Bike24 has the kits, or at least the drop ones - should let you know what you get. I'm sure others do as well. The trick is to make sure you get the right version - flat bar or drop. Electronically it is just a matter of routing the wires and plugging it all together.
Something else to think about may be a tandem for recreational riding - get him to power along with you or if this doesn't suit his need for independence then maybe check out the NuVinci 360 or even Harmony which is the automatic of bicycle gear shifting.
NuVinci link here: http://www.fallbrooktech.com/cycling
NuVinci tandems also have independent coasting, which allows either rider to stop pedalling at any time.
something like this won't get others to show more care, but it means that they will be discourteous at a greater distance.
See if you have a local "Technical Aid for the Disabled". They are a volunteer organisation normally full of retired engineers who design/build things to assist the disabled in any way. Re communications - some of the bike mags have been advertising a blue tooth intercom system Cardo BK1 which is a bit expensive but may meet your requirements.
If you are thinking tandem then the semi-recumbent tandems may be worth a look. Both riders can see well, and the rear rider has steering and brake control - you could ride rear and your son may feel less like he is not doing much on something like this which he may on a normal tandem (if there is such a thing). Yes, a bit unusual, but worth a mention just in case it appealed. Don't know cost - the one I have included is a Taiwanese one which is supposed to be reasonable, but it is still not going to be cheap. The high end ones like this can be worth a fortune.
A tandem is probably not the ideal bike with Andrew as his low tone means that he takes the easier physical option whenever it presents itself. Dad peddling will pretty much always be the easiest option. On his own bike, it's stick with the family or ..... (never had to work out an option here). It's also taught him balance and action reaction skills - break or crash!! Perhaps if we start longer rides, it may be an option. The other major problem is where to store the bloody thing. For a 4 person family with somewhere around 8 or 9 bikes and a full shed - taking over the garage will result in excomunication or a slow painful death.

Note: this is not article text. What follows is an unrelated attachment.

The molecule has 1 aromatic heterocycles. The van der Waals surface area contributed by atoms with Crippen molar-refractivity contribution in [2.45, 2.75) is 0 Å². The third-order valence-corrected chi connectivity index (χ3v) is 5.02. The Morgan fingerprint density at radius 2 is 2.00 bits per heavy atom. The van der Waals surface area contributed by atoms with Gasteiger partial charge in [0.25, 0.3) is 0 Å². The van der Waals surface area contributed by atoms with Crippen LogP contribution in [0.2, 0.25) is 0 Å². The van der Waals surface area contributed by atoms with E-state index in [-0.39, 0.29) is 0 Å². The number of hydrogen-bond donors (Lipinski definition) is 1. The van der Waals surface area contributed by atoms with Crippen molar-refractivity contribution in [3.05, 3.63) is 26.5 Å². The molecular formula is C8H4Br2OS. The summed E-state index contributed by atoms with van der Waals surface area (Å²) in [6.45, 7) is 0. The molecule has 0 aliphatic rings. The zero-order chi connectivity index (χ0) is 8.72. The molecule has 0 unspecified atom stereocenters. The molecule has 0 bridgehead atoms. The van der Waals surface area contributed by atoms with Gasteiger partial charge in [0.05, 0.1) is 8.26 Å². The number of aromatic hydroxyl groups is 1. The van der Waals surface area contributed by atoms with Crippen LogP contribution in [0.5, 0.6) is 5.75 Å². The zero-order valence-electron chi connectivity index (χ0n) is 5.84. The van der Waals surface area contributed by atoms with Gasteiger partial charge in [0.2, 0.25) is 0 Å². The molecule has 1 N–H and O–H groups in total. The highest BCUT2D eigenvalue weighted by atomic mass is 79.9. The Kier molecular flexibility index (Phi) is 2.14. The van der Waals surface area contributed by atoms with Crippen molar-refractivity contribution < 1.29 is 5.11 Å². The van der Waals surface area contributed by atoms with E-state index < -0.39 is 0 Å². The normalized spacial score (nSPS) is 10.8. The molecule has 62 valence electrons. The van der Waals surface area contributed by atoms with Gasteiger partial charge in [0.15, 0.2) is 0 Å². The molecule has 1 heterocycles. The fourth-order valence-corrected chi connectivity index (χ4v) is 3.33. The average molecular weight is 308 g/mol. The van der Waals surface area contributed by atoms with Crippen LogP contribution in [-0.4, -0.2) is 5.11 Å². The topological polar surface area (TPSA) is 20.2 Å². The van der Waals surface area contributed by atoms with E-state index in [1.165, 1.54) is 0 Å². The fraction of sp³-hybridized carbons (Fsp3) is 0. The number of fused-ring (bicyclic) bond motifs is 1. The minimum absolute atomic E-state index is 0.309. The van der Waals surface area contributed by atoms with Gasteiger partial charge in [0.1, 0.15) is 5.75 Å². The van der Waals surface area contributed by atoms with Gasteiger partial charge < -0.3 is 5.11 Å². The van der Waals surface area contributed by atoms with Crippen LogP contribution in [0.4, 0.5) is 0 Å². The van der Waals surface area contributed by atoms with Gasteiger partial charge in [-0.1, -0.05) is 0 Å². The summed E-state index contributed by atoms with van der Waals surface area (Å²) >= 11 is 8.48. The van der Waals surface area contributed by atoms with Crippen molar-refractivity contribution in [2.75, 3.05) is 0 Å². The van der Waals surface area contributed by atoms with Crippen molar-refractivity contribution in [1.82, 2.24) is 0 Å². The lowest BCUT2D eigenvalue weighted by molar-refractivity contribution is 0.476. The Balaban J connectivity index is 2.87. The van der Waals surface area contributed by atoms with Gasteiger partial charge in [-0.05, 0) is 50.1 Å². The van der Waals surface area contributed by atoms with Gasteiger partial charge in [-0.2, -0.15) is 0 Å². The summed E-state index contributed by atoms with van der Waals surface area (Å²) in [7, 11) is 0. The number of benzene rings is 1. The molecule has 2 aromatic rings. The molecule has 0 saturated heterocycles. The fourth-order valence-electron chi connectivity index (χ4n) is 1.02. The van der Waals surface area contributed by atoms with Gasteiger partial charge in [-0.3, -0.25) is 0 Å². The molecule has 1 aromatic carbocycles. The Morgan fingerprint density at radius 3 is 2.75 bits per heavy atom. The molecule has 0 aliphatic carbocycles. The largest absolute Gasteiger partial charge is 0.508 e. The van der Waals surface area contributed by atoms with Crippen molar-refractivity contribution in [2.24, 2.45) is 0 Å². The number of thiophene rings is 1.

I have decided to try a cheaper option than the Alfine 11 speed and Di2 route first to check how Andrew will handle things so have bought a NuVinci n360 hub and twist shifter kit from the USA (Total Au$298 incl delivery). When it arrives, I'll be building it up and will let you know how effective it is. The twist shifter has no gears marked but rather uses a cartoon cyclist on a flat road that morphs into a hill as you shift to increase cadence. This may be far easier for a disabled person to understand than numbers. Has anybody any experience with this hub - good bad or indifferent ??
Haven't used them but did look hard at them for a recent project. They have two automatic versions as well - you tell it what cadence you want and it changes the ratio constantly to maintain it. I'm not sure it is available except to manufacturers, but if the manual shift didn't work it might be worth contacting them direct to explain what you are doing and see if you can get one if their models of auto shifter.
I had seen stuff about the Harmony auto system and investigated a bit. It seems that the auto systems are primarily designed for the ebike market as the motor and bits adds weight and needs power. Perhaps as time goes by the weight of the motors and power needs will drop, also batteries will hopefully get smaller and lighter (and Clive Palmer will make Prime Minister and Julia Gillard will forgive everyone)